I never really think about moments in my life but instead tend to focus on greater path. Last night I clicked on a movie on Netflix called Kilo Two Bravo and a lot of images flooded back at once. There are things in war that stick with you through time and you never erase. Other things just lurk till you get a scent or sight that brings it all back. The silhouette of a body on the ground, the smell of a firefight, or even the taste of dust mingling with your own blood.
There's a moment when you’re laying on the ground trying to find your breath with the earth buzzing and you realize something has just happened. At that precise second you don't register it but for those who care about you and even yourself things have changed. The person that you were seconds past has literally been blown into the cosmos of being. Some people become savaged by the memory of trauma and for others its passing is virtually unnoticed. The thing about standing in fire is that it can burn or it can solidify your inner peace. I don't remember fear for myself being a seconds thought and later in delirium I remember worrying about what happened to a chicken. I vividly remember the hug of a brother after a long ride back to the firebase and the strength in that moment.
The dust was mingled with the copper of blood in my mouth and the sticky feeling of blood was running into my pant leg. I remember trying to check off how I was okay and that wet just pushing itself to the front. I didn't want to look at it because I didn't want to go into shock. Once you go there you don't get to decide what you do next and all I knew was that I wanted to be in control of whatever that was. I expected the shooting to start so I think I drew my pistol but I can't remember really. I think my rifle was separated or maybe it wasn't I honestly can't remember. The order of things gets jumbled in the weathering of time but it seems to be there. I wasn't supposed to move but a member of the team was half buried and reaching for me from beside the vehicle. There is an overwhelming drive to do anything for your brothers in war. You will read stories of heroes who dove on grenades to save their brothers without a moment's hesitation. This story isn't anything close to those stories but the sentiment is the same nonetheless.
I made the decision to hop up onto my feet rather than look under the rational of if I could stand my leg was still there and if I couldn't then I would worry about that next. Besides the fact that it wouldn't have changed my drive to get to my friend. It's strange because this is more vivid then I have remembered this event in a long time yet I'm struggling to describe it and doubt even my own recollection. I was interviewed about this subject in the recent past and I'm positive I left most of this out. Maybe I treat it with such little respect because I'm constantly told how it should be a reverent moment. For everyday since then it's just another day and a laugh but I find myself sweating as I try to express this rampaging reverie. I don't remember the pain normally but right now I remember feeling like I had been hit by a truck. I remember trying to think clearly being the equivalent of trying to play a grandmaster at chess while Tyson rang your bell. The struggle for clarity was like punching through water but somehow I was still in control and that my short term rock to cling to.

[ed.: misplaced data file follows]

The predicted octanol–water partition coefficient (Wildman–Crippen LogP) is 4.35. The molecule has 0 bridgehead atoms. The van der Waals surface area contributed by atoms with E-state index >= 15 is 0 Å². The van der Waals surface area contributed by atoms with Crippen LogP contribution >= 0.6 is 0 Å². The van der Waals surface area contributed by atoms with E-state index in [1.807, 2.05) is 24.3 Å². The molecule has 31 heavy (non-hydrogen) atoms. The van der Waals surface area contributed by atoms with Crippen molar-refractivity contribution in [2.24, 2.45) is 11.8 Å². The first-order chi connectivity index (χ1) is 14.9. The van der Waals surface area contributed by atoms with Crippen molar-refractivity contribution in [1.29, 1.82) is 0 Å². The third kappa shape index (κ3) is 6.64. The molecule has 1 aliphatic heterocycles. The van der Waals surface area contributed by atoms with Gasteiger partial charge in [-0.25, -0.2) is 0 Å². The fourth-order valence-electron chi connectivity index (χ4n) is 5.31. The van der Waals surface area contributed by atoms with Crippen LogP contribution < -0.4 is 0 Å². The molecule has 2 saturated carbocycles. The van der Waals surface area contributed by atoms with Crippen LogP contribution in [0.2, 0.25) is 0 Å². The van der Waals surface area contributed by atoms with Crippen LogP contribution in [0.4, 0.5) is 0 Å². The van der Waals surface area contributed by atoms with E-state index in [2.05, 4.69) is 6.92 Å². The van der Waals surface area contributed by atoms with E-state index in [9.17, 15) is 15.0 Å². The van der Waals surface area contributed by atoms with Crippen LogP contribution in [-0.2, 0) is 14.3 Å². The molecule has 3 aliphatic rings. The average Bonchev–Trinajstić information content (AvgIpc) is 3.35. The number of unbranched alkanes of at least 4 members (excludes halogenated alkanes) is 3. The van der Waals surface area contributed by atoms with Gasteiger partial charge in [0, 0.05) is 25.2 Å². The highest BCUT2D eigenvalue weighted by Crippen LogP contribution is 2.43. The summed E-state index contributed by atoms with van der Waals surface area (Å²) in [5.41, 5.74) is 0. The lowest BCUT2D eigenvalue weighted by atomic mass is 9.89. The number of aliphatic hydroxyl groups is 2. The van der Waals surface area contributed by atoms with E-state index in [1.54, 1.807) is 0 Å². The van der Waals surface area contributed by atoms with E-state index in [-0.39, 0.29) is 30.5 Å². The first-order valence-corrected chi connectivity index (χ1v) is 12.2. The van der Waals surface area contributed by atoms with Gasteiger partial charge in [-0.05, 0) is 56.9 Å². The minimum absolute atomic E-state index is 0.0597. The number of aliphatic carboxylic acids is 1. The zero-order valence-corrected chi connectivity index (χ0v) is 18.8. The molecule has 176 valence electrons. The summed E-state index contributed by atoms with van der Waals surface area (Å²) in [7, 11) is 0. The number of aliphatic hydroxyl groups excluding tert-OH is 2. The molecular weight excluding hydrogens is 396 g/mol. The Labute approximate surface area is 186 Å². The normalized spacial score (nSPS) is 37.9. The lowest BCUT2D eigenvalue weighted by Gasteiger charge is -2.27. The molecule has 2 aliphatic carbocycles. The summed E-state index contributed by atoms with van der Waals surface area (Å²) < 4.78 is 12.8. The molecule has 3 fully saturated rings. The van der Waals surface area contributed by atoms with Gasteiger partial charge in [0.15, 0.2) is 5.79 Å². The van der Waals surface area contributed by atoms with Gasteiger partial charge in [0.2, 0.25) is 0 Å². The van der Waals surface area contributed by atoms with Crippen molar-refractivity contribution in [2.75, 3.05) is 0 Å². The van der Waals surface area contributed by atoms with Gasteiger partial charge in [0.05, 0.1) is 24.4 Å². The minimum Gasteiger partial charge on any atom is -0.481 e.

When I was on my feet I looked and I think the rest of the team was keeping their distance but all were popped up on their four wheelers like prairie dogs in search of coyotes. Some were fixed on the scene of the explosion and others were searching out in anticipation of a fight. Then again maybe that came after I had started consolidating people I can't remember. For a second I think I remember someone telling me to stop as I turned to move for S but maybe that was my training telling me it wasn't really smart to run fifteen feet back towards the scene of an IED strike. Like I said it's barely a memory now so maybe it did or didn't happen I don't recall. S was the junior medic on the team and I remember a second of fear that if he was missing the lower half of his body I was not capable of doing much with my IFAK and blowout kit. While I had been to EMT-B school and Combat Lifesaver those types of injuries are in most cases fatal. Before I could blink the distance was closed and I had his hands helping out of the pile. I couldn't identify any cover where we would be visible to the remainder of the team so I settled for some micro terrain about ten yards away.
Just like that the moment is gone...It's back to the place it lives buried in my memories racing at a hundred and twenty miles per second. What that movie did bring back was the memories of three more trips across that ground recovering personnel and equipment. It brought the taste back and the debilitating haze of fighting for control of your own mind. It wasn't a bad memory just so vivid it was hard to shake for a few minutes. Now when I think back the normal smile returns and I can laugh at the thought of flying through the air with the greatest of ease like a boyhood fantasy of joining the circus. People often ask what it was like and I don't mind sharing but I guess I'm leaving out more than I realized. I can tell you that after several hours on the back of a fourwheeler CASEVAC’ing there was nothing better than that hug from a brother.